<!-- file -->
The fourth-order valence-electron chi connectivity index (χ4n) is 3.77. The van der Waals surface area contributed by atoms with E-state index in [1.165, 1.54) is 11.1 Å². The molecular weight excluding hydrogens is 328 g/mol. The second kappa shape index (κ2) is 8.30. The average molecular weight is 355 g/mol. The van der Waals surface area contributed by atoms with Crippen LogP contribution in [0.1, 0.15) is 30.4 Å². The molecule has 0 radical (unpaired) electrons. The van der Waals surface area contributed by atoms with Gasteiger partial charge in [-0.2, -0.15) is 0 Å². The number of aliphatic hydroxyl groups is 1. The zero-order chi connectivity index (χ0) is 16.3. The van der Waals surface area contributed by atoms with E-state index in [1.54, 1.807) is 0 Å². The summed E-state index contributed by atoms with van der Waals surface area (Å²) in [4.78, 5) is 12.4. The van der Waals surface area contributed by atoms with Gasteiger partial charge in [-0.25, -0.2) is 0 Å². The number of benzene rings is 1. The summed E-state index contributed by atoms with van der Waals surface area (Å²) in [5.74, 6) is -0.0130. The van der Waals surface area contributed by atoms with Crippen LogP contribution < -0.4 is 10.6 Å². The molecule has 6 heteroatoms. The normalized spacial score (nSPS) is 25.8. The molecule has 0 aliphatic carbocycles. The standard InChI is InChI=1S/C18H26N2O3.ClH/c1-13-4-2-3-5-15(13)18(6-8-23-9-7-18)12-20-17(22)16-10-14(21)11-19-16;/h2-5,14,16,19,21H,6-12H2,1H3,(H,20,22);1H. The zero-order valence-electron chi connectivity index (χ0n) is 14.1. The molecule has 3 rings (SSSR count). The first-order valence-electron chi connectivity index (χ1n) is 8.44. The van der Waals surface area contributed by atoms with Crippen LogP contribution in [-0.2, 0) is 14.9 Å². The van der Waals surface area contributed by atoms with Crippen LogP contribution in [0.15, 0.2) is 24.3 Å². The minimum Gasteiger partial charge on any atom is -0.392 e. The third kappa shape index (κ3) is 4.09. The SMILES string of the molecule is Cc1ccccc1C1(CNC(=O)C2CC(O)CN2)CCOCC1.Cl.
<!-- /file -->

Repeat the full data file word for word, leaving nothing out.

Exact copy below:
The fourth-order valence-electron chi connectivity index (χ4n) is 3.77. The van der Waals surface area contributed by atoms with E-state index in [1.165, 1.54) is 11.1 Å². The molecular weight excluding hydrogens is 328 g/mol. The second kappa shape index (κ2) is 8.30. The average molecular weight is 355 g/mol. The van der Waals surface area contributed by atoms with Crippen LogP contribution in [0.1, 0.15) is 30.4 Å². The molecule has 0 radical (unpaired) electrons. The van der Waals surface area contributed by atoms with Gasteiger partial charge in [-0.2, -0.15) is 0 Å². The number of aliphatic hydroxyl groups is 1. The zero-order chi connectivity index (χ0) is 16.3. The van der Waals surface area contributed by atoms with E-state index in [1.54, 1.807) is 0 Å². The summed E-state index contributed by atoms with van der Waals surface area (Å²) in [4.78, 5) is 12.4. The van der Waals surface area contributed by atoms with Gasteiger partial charge in [-0.25, -0.2) is 0 Å². The number of benzene rings is 1. The summed E-state index contributed by atoms with van der Waals surface area (Å²) in [5.74, 6) is -0.0130. The van der Waals surface area contributed by atoms with Crippen LogP contribution < -0.4 is 10.6 Å². The molecule has 6 heteroatoms. The normalized spacial score (nSPS) is 25.8. The molecule has 0 aliphatic carbocycles. The standard InChI is InChI=1S/C18H26N2O3.ClH/c1-13-4-2-3-5-15(13)18(6-8-23-9-7-18)12-20-17(22)16-10-14(21)11-19-16;/h2-5,14,16,19,21H,6-12H2,1H3,(H,20,22);1H. The zero-order valence-electron chi connectivity index (χ0n) is 14.1. The molecule has 3 rings (SSSR count). The first-order valence-electron chi connectivity index (χ1n) is 8.44. The van der Waals surface area contributed by atoms with Crippen LogP contribution in [-0.2, 0) is 14.9 Å². The van der Waals surface area contributed by atoms with Crippen LogP contribution in [0.15, 0.2) is 24.3 Å². The minimum Gasteiger partial charge on any atom is -0.392 e. The third kappa shape index (κ3) is 4.09. The SMILES string of the molecule is Cc1ccccc1C1(CNC(=O)C2CC(O)CN2)CCOCC1.Cl.